Jacob G. Hornberger |
Attempting to bolster the spirits of conservatives in the wake of the Democrat takeover of the U.S. House of Representatives, Kay Coles James, the president of the Heritage Foundation, the premier conservative think tank in the country, sent out an email to her fellow conservatives that states in part:
Now is not the time to falter and shrink, but rather the moment to fight harder, send more resources and become more committed to preserving the principles of limited government, freedom, opportunity and a flourishing civil society.
Minimum-wage laws and occupational-licensure laws that that block people out of the labor market on a permanent basis, including African-American teenagers.
What James and her fellow conservatives fail to recognize, however, is that the welfare-warfare state programs they embrace and support contradict “the principles of limited government, freedom, opportunity and a flourishing civil society” that they ostensibly are trying to “preserve.”
A violent, corrupt, and racist decades-old drug war that punishes people for ingesting substances that conservatives don’t approve of, along with violent drug raids, mandatory-minimum sentences, overcrowded prisons, asset-stealing, illegal searches and seizures, bribery and other official corruption, and the rise of violent drug gangs, cartels, and drug-war warfare.
A brutal and relentless decades-old war on immigrants based on a socialist system of immigration central planning and an immigration police state, consisting of highway checkpoints, forcible disrobing of travelers followed by careful examination of body cavities, warrantless searches of Greyhound buses, warrantless trespasses of ranches and farms many miles away from the border, roving Border Patrol checkpoints, the militarization of the border, coercive disclosure of cell phone passwords, Berlin fences and walls, forced separation of children from parents, and eminent domain stealing of people’s lands.
Mass secret surveillance, indefinite detention, torture, partnerships with brutal and corrupt right-wing foreign dictatorships, assassination, military tribunals, foreign invasions and occupations, coups, foreign aid to dictators, and foreign meddling, all conducted by a national-security establishment consisting of the Pentagon, CIA, and NSA, a triune god that conservatives have come to worship and adore.
The conservative idea is that as long as we lie to ourselves and to each other and as long as we deny reality, everything will be hunky-dory.
Minimum-wage laws and occupational-licensure laws that those block people out of the labor market on a permanent basis, including African-American teenagers.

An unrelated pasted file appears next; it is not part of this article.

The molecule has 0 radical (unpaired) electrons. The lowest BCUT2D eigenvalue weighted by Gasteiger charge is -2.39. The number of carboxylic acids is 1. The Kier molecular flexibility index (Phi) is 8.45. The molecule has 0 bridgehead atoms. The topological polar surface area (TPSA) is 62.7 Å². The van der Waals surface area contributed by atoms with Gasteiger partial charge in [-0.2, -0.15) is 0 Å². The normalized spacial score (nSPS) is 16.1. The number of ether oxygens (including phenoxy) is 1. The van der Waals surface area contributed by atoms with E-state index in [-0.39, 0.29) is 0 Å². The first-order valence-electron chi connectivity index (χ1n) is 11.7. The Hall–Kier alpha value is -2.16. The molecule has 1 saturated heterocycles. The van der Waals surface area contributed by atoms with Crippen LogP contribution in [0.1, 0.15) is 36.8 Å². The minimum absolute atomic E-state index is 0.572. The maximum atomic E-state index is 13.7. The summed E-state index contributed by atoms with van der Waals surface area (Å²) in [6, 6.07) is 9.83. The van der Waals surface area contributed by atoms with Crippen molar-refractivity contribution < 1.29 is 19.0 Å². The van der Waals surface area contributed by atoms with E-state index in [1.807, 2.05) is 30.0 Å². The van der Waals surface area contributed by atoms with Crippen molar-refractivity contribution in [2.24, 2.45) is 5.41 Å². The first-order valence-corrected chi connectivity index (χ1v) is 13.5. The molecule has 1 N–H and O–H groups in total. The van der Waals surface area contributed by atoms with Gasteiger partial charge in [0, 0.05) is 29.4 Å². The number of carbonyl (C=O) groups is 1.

A massive system of mandatory charity, brutally enforced by the IRS, one in which the government forces people to care for others, as reflected by such socialist programs as Social Security, Medicare, Medicaid, farm subsidies, foreign aid to dictators, and other welfare-state programs that conservatives have come to love and embrace, with the exception of food stamps, which conservatives love to rail against.
The crux of the problem we face in this country is that all too many Americans, especially conservatives, insist on continuing to live the life of the lie — the life that denies reality — the life that convinces people that a welfare-warfare state is consistent with “the principles of limited government, freedom, opportunity and a flourishing civil society.”
The conservative idea is that as long as we lie to ourselves and to each other and as long as we deny reality, everything will be hunky-dory. But as any psychiatrist will tell you, living the life of the lie and the life that denies reality does nothing but produce psychosis and dysfunctionality, which might help to explain why we live in a society characterized by mass killings, massive drug addiction, increasing suicide rates, anger and hatred, racism and bigotry, and all the other characteristics of a non-flourishing civil society.
Jacob G. Hornberger is founder and president of The Future of Freedom Foundation. He was a trial attorney for twelve years in Texas. He also was an adjunct professor at the University of Dallas, where he taught law and economics. In 1987, Mr. Hornberger left the practice of law to become director of programs at the Foundation for Economic Education. This article was first published in The Future of Freedom Foundation and is republished here with permission. The views expressed in this article are the author’s own and do not necessarily reflect Global Village Space’s editorial policy.